The problem with recruiters is that most of them are focused on “closing the deal”and all else is just details. They will do anything necessary to simply make a placement and invoice their customer. They don’t have their customer’s best interests at heart. His only concern is getting paid and getting past the guarantee period!

Sad, but true for many, if not most recruiters. Oh sure, they “care” about the outcome. But not more than they care about submitting an invoice. In most cases, they are not committed to the success of their clients. They are committed to doing whatever is necessary to obtain a fee for services. This is almost universally true of contingency recruiters and sadly even true for many in the retained camp. It’s a basic human flaw that people are “self” first and “others” second. It is rare to find a recruiter who will do the right thing when they must decide between telling the truth and remaining silent. There is a lot at stake for a recruiter in the short term, and it takes incredible character to do the right thing when there is a large sum of money at risk. There is a sacred trust in a relationship with a company and it’s recruiter. My belief is that very few of them make the right choices when facing this dilemma.

Here are some examples of What is Wrong with Recruiters:

A. Over-preparing candidates on how to appeal to all of the hiring managers’ “hot buttons”
B. Editing a resume to cover up “red flags”
C. Pressuring both candidates and hirers to make a decision that may not be in their best long-term interests
D. Not searching for the best candidates, but only skimming the “low hanging fruit” of the Internet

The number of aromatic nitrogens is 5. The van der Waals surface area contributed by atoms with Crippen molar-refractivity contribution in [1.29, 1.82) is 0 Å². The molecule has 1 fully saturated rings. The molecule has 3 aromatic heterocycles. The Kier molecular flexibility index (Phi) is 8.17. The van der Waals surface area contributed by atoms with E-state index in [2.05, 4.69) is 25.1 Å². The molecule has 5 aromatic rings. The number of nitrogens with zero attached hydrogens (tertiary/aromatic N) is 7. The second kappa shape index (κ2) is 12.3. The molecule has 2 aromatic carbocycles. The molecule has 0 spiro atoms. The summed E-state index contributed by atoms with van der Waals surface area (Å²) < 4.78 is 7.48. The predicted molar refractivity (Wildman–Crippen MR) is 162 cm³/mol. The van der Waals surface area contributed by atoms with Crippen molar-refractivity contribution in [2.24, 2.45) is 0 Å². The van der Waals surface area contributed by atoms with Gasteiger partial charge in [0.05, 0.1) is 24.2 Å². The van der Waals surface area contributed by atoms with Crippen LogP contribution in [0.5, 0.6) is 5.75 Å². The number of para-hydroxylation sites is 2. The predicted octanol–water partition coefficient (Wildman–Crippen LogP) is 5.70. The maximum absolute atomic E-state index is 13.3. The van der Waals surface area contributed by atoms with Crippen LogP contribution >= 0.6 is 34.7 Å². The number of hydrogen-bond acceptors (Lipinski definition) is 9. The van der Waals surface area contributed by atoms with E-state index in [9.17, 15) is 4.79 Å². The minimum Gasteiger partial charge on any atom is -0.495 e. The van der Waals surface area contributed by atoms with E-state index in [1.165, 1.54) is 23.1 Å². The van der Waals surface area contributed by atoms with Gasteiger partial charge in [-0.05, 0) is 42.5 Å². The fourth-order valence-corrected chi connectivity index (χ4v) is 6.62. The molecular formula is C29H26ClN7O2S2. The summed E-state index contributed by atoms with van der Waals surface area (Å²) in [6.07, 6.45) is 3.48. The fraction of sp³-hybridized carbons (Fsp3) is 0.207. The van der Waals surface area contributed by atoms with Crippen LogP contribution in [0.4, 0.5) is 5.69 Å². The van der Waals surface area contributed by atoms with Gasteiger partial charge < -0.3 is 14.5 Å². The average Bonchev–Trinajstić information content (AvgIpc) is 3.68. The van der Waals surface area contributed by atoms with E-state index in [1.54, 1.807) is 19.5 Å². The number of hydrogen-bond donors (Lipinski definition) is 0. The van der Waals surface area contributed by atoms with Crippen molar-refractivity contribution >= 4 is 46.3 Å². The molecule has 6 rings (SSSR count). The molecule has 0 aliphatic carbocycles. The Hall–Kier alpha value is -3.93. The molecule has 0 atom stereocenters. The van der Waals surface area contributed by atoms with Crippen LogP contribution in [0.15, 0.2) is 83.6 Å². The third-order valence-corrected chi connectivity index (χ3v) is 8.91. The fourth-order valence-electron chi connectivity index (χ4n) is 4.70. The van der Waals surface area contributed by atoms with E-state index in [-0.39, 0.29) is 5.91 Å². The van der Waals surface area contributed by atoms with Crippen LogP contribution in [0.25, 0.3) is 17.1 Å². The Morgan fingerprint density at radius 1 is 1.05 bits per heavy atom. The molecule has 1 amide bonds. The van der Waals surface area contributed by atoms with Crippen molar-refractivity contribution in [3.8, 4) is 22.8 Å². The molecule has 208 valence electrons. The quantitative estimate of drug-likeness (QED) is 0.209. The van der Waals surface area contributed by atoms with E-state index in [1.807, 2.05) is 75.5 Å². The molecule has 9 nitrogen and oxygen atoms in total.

E. “Flinging” resumes of people they haven’t vetted nor received permission from
F. Presenting the same candidate to multiple companies in order to create greater urgency
G. Concealing obvious flaws of their candidates

These are some of the problems with recruiters and “just cause” for HR to suspect bad behavior from them. Considering these examples, is it any surprise the industry has a poor reputation?

There is much that can be done to positively impact this bad rap, but it must start with recruiters doing the right thing at every turn. It is simply the best way to build your practice and reputation. It requires seeing beyond the short term financial gain and believing that by doing what is right for your client, you are building a business with honor and integrity, and by doing it this way, you will get repeat business. As i said, it is the right way to build both your business and reputation. If you can’t stay in business doing it right, you really should get out. There are far easier ways to make a living. Besides, you’re bringing down an entire industry!